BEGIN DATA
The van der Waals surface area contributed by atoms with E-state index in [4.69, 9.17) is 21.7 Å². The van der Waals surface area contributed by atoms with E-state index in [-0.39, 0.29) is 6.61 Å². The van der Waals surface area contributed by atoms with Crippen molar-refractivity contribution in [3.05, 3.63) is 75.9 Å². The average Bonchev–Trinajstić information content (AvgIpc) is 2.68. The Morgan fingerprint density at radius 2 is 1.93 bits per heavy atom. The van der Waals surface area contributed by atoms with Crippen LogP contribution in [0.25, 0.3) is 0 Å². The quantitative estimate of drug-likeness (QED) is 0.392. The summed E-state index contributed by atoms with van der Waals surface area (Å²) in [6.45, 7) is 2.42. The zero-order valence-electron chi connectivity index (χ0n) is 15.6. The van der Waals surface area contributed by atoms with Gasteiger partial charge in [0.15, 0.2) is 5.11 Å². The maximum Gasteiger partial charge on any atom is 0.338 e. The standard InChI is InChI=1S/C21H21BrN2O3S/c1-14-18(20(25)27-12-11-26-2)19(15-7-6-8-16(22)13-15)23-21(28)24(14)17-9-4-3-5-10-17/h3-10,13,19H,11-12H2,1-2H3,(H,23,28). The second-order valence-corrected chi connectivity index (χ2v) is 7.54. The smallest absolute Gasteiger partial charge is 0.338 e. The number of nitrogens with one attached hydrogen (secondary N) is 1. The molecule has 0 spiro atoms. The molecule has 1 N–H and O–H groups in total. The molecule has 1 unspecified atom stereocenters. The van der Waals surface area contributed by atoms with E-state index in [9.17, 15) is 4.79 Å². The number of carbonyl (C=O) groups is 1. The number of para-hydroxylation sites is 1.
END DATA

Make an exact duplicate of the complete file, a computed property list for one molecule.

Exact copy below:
The van der Waals surface area contributed by atoms with E-state index in [4.69, 9.17) is 21.7 Å². The van der Waals surface area contributed by atoms with E-state index in [-0.39, 0.29) is 6.61 Å². The van der Waals surface area contributed by atoms with Crippen molar-refractivity contribution in [3.05, 3.63) is 75.9 Å². The average Bonchev–Trinajstić information content (AvgIpc) is 2.68. The Morgan fingerprint density at radius 2 is 1.93 bits per heavy atom. The van der Waals surface area contributed by atoms with Crippen LogP contribution in [0.25, 0.3) is 0 Å². The quantitative estimate of drug-likeness (QED) is 0.392. The summed E-state index contributed by atoms with van der Waals surface area (Å²) in [6.45, 7) is 2.42. The zero-order valence-electron chi connectivity index (χ0n) is 15.6. The van der Waals surface area contributed by atoms with Gasteiger partial charge in [0.15, 0.2) is 5.11 Å². The maximum Gasteiger partial charge on any atom is 0.338 e. The standard InChI is InChI=1S/C21H21BrN2O3S/c1-14-18(20(25)27-12-11-26-2)19(15-7-6-8-16(22)13-15)23-21(28)24(14)17-9-4-3-5-10-17/h3-10,13,19H,11-12H2,1-2H3,(H,23,28). The second-order valence-corrected chi connectivity index (χ2v) is 7.54. The smallest absolute Gasteiger partial charge is 0.338 e. The number of nitrogens with one attached hydrogen (secondary N) is 1. The molecule has 0 spiro atoms. The molecule has 1 N–H and O–H groups in total. The molecule has 1 unspecified atom stereocenters. The van der Waals surface area contributed by atoms with E-state index in [9.17, 15) is 4.79 Å². The number of carbonyl (C=O) groups is 1. The number of para-hydroxylation sites is 1.